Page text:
New Orleans was founded by the French as a base for its French Mississippi Company in 1718, using the river as its primary source of transportation. During the American Revolution, with New Orleans then a Spanish colony, the Mississippi River was used as a route to smuggle aid to the Colonists in their struggle against the British. During the War of 1812, the British attempted to invade New Orleans via the Mississippi, but were stopped by a force led by Andrew Jackson at nearby Chalmette Plantation. Leading up to the Civil War, the port of New Orleans became the largest slave market in America. New Orleans was captured quickly in the Civil War, sparing it much of the destruction suffered by other southern cities.

The Port of New Orleans is the fifth largest in the U.S.. The Port of South Louisiana, which stretches 54 miles along the river betweenNew Orleans to Baton Rouge, is considered the largest port in the Western Hemisphere, though the definition of port seems loosely applied.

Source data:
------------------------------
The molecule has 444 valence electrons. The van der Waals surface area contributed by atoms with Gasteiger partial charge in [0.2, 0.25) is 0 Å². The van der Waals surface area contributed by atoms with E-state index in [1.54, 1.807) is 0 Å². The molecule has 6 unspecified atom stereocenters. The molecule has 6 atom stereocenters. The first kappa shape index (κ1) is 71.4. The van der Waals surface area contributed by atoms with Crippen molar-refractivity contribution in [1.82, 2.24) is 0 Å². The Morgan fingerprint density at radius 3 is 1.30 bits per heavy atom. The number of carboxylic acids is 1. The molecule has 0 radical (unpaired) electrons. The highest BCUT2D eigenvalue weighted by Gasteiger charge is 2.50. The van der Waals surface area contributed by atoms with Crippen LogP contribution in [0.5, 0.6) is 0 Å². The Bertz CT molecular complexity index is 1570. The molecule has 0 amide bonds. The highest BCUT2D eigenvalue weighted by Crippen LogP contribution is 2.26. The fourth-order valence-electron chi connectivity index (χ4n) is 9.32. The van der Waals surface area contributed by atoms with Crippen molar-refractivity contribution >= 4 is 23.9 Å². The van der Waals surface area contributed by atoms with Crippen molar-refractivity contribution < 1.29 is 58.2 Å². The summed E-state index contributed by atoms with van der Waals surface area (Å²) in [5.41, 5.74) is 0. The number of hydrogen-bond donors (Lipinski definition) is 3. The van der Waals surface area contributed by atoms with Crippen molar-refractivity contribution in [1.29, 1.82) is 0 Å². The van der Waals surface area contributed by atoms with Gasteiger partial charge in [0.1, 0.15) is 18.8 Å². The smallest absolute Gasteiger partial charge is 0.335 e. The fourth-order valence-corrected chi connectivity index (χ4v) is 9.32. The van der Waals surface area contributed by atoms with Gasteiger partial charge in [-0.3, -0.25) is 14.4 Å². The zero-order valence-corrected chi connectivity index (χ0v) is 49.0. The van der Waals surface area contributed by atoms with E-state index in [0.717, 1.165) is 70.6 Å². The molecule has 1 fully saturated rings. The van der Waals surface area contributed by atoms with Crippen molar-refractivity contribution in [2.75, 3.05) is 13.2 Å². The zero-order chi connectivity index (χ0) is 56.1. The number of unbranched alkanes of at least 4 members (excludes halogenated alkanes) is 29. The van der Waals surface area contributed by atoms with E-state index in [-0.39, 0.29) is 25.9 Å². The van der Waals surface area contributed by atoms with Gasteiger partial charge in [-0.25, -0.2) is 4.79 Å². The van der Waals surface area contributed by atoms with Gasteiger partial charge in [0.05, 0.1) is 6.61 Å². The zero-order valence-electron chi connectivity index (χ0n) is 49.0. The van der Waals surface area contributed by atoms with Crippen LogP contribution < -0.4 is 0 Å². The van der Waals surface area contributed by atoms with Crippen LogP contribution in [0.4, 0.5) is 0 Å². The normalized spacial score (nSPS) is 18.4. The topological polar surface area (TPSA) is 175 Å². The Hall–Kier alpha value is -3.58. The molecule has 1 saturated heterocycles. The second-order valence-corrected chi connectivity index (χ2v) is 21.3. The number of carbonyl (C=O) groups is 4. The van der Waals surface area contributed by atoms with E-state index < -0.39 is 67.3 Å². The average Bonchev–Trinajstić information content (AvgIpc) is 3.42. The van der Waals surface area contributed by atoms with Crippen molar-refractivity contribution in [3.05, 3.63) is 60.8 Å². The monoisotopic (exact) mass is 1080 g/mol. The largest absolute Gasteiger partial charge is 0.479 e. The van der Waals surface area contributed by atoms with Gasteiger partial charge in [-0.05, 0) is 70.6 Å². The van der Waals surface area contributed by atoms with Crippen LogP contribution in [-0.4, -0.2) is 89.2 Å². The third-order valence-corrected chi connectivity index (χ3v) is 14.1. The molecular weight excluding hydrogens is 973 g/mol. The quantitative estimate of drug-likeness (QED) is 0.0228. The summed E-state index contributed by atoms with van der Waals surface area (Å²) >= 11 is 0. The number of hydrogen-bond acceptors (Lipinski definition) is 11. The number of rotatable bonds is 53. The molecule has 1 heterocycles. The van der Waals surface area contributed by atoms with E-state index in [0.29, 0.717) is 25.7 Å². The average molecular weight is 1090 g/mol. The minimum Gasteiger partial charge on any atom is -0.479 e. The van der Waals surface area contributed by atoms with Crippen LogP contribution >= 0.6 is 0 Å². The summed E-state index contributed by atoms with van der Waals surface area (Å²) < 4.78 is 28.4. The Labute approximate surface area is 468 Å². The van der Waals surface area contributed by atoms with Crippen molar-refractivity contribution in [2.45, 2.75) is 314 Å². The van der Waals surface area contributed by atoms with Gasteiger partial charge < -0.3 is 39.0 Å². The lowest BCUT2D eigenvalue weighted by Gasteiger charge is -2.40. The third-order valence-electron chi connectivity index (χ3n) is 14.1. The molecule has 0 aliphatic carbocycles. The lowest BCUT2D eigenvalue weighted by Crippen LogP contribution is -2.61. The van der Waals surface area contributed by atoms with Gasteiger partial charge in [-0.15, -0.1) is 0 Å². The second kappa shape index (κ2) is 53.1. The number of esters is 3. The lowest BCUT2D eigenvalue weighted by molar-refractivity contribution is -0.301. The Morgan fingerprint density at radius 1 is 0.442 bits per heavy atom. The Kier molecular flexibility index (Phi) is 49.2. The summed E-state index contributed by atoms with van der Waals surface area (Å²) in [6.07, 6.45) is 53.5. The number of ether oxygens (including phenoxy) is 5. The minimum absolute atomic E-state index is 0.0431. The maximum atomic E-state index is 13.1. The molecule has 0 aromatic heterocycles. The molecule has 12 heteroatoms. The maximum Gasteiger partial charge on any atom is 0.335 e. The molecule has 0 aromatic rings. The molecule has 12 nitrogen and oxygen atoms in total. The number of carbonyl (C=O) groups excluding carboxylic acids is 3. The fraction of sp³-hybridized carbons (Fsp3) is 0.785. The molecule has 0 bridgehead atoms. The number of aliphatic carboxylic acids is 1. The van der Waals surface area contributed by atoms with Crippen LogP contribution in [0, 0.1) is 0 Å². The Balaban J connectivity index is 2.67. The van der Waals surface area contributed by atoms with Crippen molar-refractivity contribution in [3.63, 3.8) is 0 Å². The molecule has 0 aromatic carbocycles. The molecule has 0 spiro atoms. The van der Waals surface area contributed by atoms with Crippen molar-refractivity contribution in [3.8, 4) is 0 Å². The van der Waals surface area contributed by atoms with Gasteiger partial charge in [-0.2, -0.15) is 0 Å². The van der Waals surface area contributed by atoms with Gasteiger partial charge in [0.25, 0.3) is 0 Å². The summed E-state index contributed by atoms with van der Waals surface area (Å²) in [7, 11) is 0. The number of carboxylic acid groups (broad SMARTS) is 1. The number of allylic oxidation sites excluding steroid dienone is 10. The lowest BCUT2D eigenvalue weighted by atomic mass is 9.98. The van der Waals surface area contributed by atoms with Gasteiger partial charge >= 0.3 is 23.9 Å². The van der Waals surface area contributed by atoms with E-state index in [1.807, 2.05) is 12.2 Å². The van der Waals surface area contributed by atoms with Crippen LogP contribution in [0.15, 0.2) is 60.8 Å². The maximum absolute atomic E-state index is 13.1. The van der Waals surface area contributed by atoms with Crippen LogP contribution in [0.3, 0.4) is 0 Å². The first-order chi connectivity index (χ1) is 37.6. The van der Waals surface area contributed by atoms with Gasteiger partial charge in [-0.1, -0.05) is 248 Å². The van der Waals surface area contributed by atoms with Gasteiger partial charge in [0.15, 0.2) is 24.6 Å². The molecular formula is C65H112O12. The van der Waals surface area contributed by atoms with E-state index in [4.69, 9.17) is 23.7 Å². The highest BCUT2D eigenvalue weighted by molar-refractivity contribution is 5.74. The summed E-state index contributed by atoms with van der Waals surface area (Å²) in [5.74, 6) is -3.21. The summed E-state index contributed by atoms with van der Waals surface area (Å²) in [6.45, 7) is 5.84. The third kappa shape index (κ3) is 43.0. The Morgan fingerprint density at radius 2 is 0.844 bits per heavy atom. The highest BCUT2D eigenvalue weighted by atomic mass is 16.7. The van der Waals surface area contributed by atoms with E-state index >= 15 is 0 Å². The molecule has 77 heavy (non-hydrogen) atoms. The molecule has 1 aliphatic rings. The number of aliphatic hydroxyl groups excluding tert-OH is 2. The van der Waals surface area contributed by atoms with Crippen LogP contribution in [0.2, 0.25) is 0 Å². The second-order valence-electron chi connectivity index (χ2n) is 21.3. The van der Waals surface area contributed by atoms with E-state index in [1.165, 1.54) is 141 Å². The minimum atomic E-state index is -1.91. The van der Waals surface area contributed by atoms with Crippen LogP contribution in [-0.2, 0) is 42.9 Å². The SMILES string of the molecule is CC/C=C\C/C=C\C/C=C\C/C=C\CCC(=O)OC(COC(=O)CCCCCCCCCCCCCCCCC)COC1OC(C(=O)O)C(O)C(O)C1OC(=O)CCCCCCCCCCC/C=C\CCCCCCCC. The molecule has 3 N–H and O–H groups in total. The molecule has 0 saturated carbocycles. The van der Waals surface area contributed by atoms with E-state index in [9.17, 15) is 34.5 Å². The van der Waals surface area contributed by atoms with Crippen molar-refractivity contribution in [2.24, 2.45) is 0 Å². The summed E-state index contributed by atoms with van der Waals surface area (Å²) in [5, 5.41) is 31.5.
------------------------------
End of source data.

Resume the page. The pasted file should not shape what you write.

In New Orleans, the Crescent City Connection Bridge connects the east and west banks of New Orleans, Louisiana over the Mississippi; this is the fifth-longest cantilever bridge in the world. The Algiers Ferry also connects both sides of the river in New Orleans.

Ewingjr98's Profile Photo
Oct 16, 2011

Over the River-The Crescent City Connection

Favorite thing While exploring Woldenberg Park, we noticed this long bridge spanning the distance between two shores. After doing a little research, I discovered the following information.

First named the Greater New Orleans Bridge, it stretches about two and a half miles or 13, 428 ft. across the Mississippi River. U.S. Route 90 traverses this bridge. At the time of its opening (1958) it was the longest cantilever bridge in the world. When figuring main span length, it's third to the Forth Bridge and the Quebec Bridge*.

A second span known as the Greater New Orleans Bridge #2 opened in 1988. Following this occasion, a contest was held to rename these twin-cantilever bridges and they were rechristianed The Crescent City Connection.

Since they cross in and out of another parish and city and because they carry a huge amount of traffic, the New Orleans police do not have jurisdiction over this bridge. A special agency known as the Bridge Police is required to oversee it.

*info. from

VeronicaG's Profile Photo
Dec 22, 2008

Walk Along the River under the Sun or the Moon

Favorite thing I thought that the area along the river would be called Riverwalk, but I've been informed that the area along the Mississippi for walking is called Moonwalk.

The Moonwalk was named for Mayor Moon Landrieu and is on the Mississippi River side of Artillery Park. I'm not sure whether this particular picture is of the Moonwalk or of Waldenberg Park.